When tragedies like this happen in other societies, two things usually follow. One, the perpetrators and collaborators are held to account. Since the Lagos State Police Commissioner, Hakeem Odumosu, has already confirmed that five students from Dowen College are currently assisting the police in their investigation, we await the outcome. Two, policies are usually initiated where none existed to deal with such problems. While we expect the coroner’s inquest scheduled for 15th December to unravel how Sylvester (Jnr) died and secure justice for the family, we should understand that this is not an isolated case. It is therefore important that all stakeholders (parents, school administrators, lawmakers etc.) come together to find appropriate measures to confront the menace of bullying in Nigerian schools.
I commiserate with the Oromonis on the tragic death of Sylvester (Jnr). And I stand with their resolve to secure justice for him. To rid our education space of killer-gangsters, those who manage our schools cannot continue to inhabit the fool’s paradise that “all our kids are morally upright.”
The Omicron Discrimination
Last Friday at the instance of the Health Minister, Dr Osagie Ehinare, I moderated a high-level conversation on ‘Health and the Economy: Role for Vaccines’ in Abuja. Discussants included the World Health Organisation (WHO) Representative in Nigeria, Dr. Walter Mulombo, World Bank Country Director, Mr Shubham Chaudhuri, Lagos State Commissioner for Health, Prof Akin Abayomi, CEO, Flying Doctors Investment Company, Dr. Ola Brown, NAFDAC Director General, Prof. Mojisola Adeyeye and the COO of Biovaccines Nigeria Limited, Mr Everest Okeapu. Former Health Minister, Prof. Onyebushi Chukwu and the Minister of State for Health, Dr Olorunnibe Mamora were also part of the discussion. So was Enihare himself as well as the Ministry’s Permanent Secretary, Mr Mahmuda Mamman, Director of Planning, Research and Statistics, Dr Ngozi Azodoh and Commissioners of Health from the 36 states.
Speaking on hindrances to indigenous private sector healthcare investment/financing in Nigeria, Ola Brown highlighted what the authorities need to do as well as the timelines that must be put in place for deliverables. Since achieving universal health coverage (UHC) and equity in healthcare remain central to the goal of ending poverty by 2030, Chaudhuri’s intervention was on how the World Bank/International Finance Cooperation could support Nigeria to embark on vaccine manufacturing as a strong business case for human capital development. He also shared perspectives on what we can learn from India. Adeyeye spoke on the various efforts embarked upon by NAFDAC and the regulations that are in place to encourage production of vaccines in the country. Her position aligned with that of Mulongo. The WHO representative believes in the innate capacity of Nigeria to be the hub in vaccines production for the continent. Abayomi, the only discussant not physically present, joined by Zoom from Lagos, to speak on the problems of access to vaccines in developing countries and what Nigeria can do to make a difference.
In all, it was quite a productive conversation. Given that the epidemiology of Omicron, the latest COVID-19 variant, remains unpredictable, the local production of vaccines to tackle the pandemic is the surest way to go. Sadly, that conversation is now redundant considering how the pandemic has become a political tool for authorities in certain countries, especially the United Kingdom. Responses are no longer guided by science but rather as means for enforcing controversial immigration policies and enthroning petty prejudices. That is the only explanation for the recent UK Red List of countries which included Nigeria in their travel bans.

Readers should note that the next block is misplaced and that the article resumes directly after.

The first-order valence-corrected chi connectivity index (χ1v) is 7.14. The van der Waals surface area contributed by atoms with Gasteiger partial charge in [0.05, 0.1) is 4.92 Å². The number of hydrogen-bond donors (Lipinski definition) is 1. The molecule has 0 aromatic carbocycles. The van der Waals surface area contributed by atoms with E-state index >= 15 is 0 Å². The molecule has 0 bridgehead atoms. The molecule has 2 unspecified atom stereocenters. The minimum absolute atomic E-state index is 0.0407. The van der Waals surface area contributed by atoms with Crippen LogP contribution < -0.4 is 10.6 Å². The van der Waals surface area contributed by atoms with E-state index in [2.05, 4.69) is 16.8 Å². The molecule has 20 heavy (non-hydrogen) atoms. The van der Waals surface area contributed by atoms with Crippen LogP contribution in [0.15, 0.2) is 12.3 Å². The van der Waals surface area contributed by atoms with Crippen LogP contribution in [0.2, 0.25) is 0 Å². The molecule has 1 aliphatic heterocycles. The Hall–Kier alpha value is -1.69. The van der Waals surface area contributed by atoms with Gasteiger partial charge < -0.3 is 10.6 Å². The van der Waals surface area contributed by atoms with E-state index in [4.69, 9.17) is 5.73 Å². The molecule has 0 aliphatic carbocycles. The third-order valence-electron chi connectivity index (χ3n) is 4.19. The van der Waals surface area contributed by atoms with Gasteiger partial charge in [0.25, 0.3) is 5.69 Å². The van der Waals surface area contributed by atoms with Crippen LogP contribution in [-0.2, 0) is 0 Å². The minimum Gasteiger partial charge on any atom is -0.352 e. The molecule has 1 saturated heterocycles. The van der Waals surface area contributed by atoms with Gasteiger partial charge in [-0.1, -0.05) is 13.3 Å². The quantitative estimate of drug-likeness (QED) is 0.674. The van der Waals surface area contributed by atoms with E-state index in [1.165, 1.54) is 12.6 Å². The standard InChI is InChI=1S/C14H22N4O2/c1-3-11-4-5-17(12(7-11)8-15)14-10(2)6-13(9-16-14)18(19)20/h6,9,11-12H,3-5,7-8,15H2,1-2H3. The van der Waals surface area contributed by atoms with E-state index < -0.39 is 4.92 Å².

Ever since the pandemic became global early last year, there has been a death-wish in the developed world for people in Africa. Now, there seems to be a conspiracy to punish us for not conforming to that expectation. If some countries are unhappy that Africans are not falling and dying in droves from Covid-19 complications as they predicted, there is nothing we can do about that. It is perhaps in the bid to make that prophecy inevitable that Africa has received little support in fighting a pandemic that was thrust upon us and for which we are now being scapegoated.
It was therefore most fitting that African leaders derided the Covid-19 vaccine inequity at the 67th UN General Assembly in September. With more than 82 per cent of doses acquired by wealthy countries, less than 1 per cent have been sent to low-income nations. President Cyril Ramaphosa of South Africa proposed a temporary waiver of trade-related aspects of intellectual property rights to enable developing countries to also produce vaccines. Ramaphosa was joined by others who argued that profit should not come before global health. “It is truly disheartening to see that whilst most of our countries have inoculated less than 2 per cent of our populace and thus seek more vaccines for our people, other countries are about to roll out the third dose,” said Samia Suluhu Hassan, President of the United Republic of Tanzania.
Hopefully, by the 20th of this month when the UK travel policy is due for a review, commonsense will prevail in London on the Covid-19 Red List. There should be no basis for what the United Nations Secretary General, Antonio Guterres, has most appropriately dubbed an ‘apartheid’ policy against Nigeria and other African countries.
• You can follow me on my Twitter handle, @Olusegunverdict and on www.olusegunadeniyi.com